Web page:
François Lareau, LL.M.
55-890 Cahill Dr. W.
Ottawa, ON, K1V 9A4
Total Faxed to 946-8988: 3 pages
Tel (613) 521-3689
Fax (613) 521-4522
Ottawa, 9 September 1998
Law Commission of Canada
Mr. Roderick A. Macdonald, President
473 Albert St., 11th floor
Ottawa, ON, K1A 0H8
Subject: Reform of the General Part of the Criminal Code
Dear Mr. Roderick:
Thank you for your letter of 28 August. As my letter of 19 August 1998 on the intention of the Minister not "...to undertake a comprehensive recodification of the General Part" will be considered by the Commmission on October 2, please let me know of the decision or action taken by the Commission.
In your letter, you write"...the Commission has adopted a policy to govern its interventions in the public domain on matters that do not currently form part of its research agenda." I have struggled with the interpretation to be given to that sentence and I must say that it would have been easier if you had told me what this policy was. Please do eventually. A policy can be revised and changed.
Is the Canadian
Bar Association's, Submission to the Minister of Justice on The Proposals
to Amend the Criminal Code (General Principles), dated January 1994,
the CBA writes in its conclusion: "[t]he Canadian Bar reiterates its strong
commitment to achieving recodification of the General Part of the Criminal
Code. In our view this must be a top priority for law reform
efforts." I am sure that all the Commissioners recognize the importance
of the General Part not only for law reform but also for their own work.
a General Part consist of? In the 1990 Department of Justice Canada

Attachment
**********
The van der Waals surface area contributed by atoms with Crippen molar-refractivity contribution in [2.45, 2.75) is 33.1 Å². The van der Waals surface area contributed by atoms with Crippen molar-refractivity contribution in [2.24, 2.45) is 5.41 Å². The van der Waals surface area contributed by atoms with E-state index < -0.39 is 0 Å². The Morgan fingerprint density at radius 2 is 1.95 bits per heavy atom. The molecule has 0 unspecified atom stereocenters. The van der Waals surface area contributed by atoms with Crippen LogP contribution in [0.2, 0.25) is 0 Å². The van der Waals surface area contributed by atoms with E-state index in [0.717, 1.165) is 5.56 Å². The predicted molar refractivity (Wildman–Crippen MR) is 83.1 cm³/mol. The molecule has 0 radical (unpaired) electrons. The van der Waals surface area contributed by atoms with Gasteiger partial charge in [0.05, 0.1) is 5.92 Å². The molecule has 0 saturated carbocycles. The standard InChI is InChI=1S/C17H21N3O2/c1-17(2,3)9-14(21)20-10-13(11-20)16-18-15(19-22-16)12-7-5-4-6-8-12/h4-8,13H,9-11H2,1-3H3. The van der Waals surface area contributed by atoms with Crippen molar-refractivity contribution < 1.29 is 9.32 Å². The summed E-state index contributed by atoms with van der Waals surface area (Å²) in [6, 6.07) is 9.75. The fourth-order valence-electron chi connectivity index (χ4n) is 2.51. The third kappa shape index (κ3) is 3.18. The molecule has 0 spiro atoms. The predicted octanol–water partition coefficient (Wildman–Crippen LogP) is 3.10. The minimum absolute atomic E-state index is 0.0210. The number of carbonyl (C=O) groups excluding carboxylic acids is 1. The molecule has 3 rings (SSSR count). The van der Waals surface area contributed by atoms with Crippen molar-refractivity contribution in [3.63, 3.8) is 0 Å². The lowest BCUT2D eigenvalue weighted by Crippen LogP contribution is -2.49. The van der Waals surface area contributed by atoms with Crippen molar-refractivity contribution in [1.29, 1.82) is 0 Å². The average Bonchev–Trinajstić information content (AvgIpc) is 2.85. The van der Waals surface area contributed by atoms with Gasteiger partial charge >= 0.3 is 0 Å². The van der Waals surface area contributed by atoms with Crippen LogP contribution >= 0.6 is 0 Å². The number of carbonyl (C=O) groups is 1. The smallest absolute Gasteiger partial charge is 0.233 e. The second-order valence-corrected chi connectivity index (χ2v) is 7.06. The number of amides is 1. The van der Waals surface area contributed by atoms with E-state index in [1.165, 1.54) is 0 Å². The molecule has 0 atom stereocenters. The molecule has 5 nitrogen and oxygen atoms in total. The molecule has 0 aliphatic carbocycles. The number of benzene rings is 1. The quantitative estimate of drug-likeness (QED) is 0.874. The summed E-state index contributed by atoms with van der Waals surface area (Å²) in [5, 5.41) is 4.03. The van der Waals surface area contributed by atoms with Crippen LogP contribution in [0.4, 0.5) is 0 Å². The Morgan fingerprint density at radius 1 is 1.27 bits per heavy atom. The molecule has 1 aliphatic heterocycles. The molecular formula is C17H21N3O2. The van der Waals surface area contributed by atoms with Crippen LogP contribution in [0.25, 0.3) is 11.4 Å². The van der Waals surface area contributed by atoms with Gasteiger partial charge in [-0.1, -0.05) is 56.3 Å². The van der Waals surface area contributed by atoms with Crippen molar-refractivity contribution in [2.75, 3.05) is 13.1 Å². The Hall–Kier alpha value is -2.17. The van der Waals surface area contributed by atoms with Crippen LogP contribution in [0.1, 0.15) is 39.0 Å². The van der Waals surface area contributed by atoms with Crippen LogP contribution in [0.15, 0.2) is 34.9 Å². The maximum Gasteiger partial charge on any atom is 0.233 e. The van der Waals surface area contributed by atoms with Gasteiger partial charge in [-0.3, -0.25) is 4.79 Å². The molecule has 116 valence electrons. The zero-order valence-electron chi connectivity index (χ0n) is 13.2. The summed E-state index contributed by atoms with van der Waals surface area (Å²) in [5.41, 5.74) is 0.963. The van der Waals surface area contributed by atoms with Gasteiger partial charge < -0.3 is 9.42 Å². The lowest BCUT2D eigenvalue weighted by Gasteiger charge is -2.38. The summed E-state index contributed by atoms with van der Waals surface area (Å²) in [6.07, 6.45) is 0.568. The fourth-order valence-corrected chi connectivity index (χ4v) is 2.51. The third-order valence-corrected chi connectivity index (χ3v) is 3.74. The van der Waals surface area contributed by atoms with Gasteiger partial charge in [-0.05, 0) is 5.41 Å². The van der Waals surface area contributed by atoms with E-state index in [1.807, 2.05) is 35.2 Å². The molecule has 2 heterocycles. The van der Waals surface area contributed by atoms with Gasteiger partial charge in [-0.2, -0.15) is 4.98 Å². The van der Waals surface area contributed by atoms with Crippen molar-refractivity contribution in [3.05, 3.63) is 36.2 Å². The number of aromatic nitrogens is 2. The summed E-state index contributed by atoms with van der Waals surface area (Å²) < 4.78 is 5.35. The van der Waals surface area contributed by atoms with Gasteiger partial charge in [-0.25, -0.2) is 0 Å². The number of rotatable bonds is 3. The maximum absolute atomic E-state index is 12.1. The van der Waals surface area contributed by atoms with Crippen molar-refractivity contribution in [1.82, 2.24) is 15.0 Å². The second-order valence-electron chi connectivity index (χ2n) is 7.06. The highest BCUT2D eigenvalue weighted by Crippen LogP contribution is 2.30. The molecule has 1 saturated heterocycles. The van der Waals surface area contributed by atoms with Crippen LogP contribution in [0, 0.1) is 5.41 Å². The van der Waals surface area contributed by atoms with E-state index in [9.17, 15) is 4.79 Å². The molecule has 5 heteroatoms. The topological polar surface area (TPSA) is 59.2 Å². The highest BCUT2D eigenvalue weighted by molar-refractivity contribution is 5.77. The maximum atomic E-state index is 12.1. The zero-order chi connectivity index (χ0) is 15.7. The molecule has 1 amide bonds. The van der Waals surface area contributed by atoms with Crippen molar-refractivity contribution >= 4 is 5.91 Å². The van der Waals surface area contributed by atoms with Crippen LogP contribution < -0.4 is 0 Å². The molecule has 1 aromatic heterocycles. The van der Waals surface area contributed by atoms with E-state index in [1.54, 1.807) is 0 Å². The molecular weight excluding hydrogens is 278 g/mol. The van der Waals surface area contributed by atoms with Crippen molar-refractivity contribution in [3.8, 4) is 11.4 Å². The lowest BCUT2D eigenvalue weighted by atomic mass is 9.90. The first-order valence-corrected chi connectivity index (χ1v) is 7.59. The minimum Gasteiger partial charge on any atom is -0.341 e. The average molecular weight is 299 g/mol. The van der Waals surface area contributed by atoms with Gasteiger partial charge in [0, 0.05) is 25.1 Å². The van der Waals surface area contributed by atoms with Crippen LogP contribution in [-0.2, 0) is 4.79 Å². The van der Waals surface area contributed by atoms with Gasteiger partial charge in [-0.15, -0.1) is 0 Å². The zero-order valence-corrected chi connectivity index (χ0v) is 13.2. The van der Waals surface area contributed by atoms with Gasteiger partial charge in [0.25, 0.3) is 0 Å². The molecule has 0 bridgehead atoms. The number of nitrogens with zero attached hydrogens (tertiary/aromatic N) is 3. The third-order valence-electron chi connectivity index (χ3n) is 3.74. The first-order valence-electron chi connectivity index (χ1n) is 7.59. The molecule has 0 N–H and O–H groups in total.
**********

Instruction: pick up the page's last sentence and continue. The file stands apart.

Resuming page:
document, Toward a New General Part for the Criminal Code of Canada
- A Framework Document on the Proposed New General Part of the Criminal
Code for the Consideration of the House of Commons Standing Committee on
Justice and the Solicitor General, the Department of Justice officials
wrote at p. 10:
In my view, the General Part of a Criminal Code in addition to being an expression of the principles of criminal law contains a philosophical statement of the basic values that the society respects the most.A General Part of a criminal code organizes, rationalizes, and illuminates the remainder of a code by setting out the principles and general rules on the necessary conditions for criminal liability, on the various general defences, on participation in other people's crimes and on the commission of incomplete offences. The General Parts of some code, particularly those of a Continental European or American origin also set out the possible sanctions which may be imposed following conviction.
Let me give you an example. The defences are divided in justifications and excuses. Professor Fletcher states that a justification "concerns the rightness, or at least the legal permissibility, of an act that nominally violates the law" ("The Right and The Reasonable",  Harv.L.Rev. 949, 954). In a nutshell, in criminal law theory, a justification renders lawful the agent's conduct which conduct would otherwise be unlawful because of the commission of the essential elements of the offence defined by the statute. In Perka, Chief Justice Dickson stated that a justification "challenges the wrongfulness of an action which technically constitutes a crime" ( 2 S.C.R. 232, 246]. A good example of a justification is the use of force by a person in the correction of a child (s. 43 of the Criminal Code). I would say the philosophical concept of justification and the use of force by a parent in disciplining their children are matters of great importance to the Commission for its strategic theme study on "Personal Relationships".
I hope that you will
think about my letter. It would be nice if you could send a copy
of my letter of 19 August and of your reply of 28 August to the other commissioners
so that they are prepared when you all meet on 2 October. Thank you.
copy faxed: other Commissioners"